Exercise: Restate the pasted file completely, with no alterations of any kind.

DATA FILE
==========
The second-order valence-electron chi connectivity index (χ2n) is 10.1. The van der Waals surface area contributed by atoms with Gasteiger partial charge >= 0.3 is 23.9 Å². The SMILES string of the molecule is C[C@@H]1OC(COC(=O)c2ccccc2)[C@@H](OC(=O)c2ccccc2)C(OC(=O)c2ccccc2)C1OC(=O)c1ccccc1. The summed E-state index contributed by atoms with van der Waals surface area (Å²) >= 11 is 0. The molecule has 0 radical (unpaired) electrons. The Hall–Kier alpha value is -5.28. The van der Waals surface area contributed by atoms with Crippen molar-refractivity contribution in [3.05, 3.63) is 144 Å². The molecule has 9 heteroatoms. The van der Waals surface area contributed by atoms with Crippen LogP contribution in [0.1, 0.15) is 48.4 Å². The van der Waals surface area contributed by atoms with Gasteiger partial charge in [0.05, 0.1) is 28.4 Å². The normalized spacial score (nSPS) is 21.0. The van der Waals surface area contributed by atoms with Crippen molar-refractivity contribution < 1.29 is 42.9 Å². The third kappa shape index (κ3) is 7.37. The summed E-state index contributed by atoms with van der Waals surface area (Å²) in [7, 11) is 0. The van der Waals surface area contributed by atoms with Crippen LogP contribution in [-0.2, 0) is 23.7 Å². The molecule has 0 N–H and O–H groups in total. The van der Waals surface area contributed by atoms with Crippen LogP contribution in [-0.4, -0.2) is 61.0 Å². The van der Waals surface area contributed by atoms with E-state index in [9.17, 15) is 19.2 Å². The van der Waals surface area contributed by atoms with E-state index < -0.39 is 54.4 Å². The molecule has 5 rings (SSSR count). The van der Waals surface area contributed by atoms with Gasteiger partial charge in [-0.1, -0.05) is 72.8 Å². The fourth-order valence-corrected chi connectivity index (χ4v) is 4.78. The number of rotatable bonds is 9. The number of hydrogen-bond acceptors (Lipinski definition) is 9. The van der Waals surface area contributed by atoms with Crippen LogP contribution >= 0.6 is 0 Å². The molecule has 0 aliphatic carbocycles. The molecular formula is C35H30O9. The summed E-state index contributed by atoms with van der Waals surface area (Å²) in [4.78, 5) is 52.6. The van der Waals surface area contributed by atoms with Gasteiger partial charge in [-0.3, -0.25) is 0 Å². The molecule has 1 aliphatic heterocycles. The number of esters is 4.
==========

The second-order valence-electron chi connectivity index (χ2n) is 10.1. The van der Waals surface area contributed by atoms with Gasteiger partial charge >= 0.3 is 23.9 Å². The SMILES string of the molecule is C[C@@H]1OC(COC(=O)c2ccccc2)[C@@H](OC(=O)c2ccccc2)C(OC(=O)c2ccccc2)C1OC(=O)c1ccccc1. The summed E-state index contributed by atoms with van der Waals surface area (Å²) >= 11 is 0. The molecule has 0 radical (unpaired) electrons. The Hall–Kier alpha value is -5.28. The van der Waals surface area contributed by atoms with Crippen molar-refractivity contribution in [3.05, 3.63) is 144 Å². The molecule has 9 heteroatoms. The van der Waals surface area contributed by atoms with Crippen LogP contribution in [0.1, 0.15) is 48.4 Å². The van der Waals surface area contributed by atoms with Gasteiger partial charge in [0.05, 0.1) is 28.4 Å². The normalized spacial score (nSPS) is 21.0. The van der Waals surface area contributed by atoms with Crippen molar-refractivity contribution < 1.29 is 42.9 Å². The third kappa shape index (κ3) is 7.37. The summed E-state index contributed by atoms with van der Waals surface area (Å²) in [7, 11) is 0. The van der Waals surface area contributed by atoms with Crippen LogP contribution in [-0.2, 0) is 23.7 Å². The molecule has 0 N–H and O–H groups in total. The van der Waals surface area contributed by atoms with Crippen LogP contribution in [-0.4, -0.2) is 61.0 Å². The van der Waals surface area contributed by atoms with E-state index in [9.17, 15) is 19.2 Å². The van der Waals surface area contributed by atoms with E-state index < -0.39 is 54.4 Å². The molecule has 5 rings (SSSR count). The van der Waals surface area contributed by atoms with Gasteiger partial charge in [-0.1, -0.05) is 72.8 Å². The fourth-order valence-corrected chi connectivity index (χ4v) is 4.78. The number of rotatable bonds is 9. The number of hydrogen-bond acceptors (Lipinski definition) is 9. The van der Waals surface area contributed by atoms with Crippen LogP contribution >= 0.6 is 0 Å². The molecule has 0 aliphatic carbocycles. The molecular formula is C35H30O9. The summed E-state index contributed by atoms with van der Waals surface area (Å²) in [4.78, 5) is 52.6. The van der Waals surface area contributed by atoms with Gasteiger partial charge in [-0.3, -0.25) is 0 Å². The molecule has 1 aliphatic heterocycles. The number of esters is 4.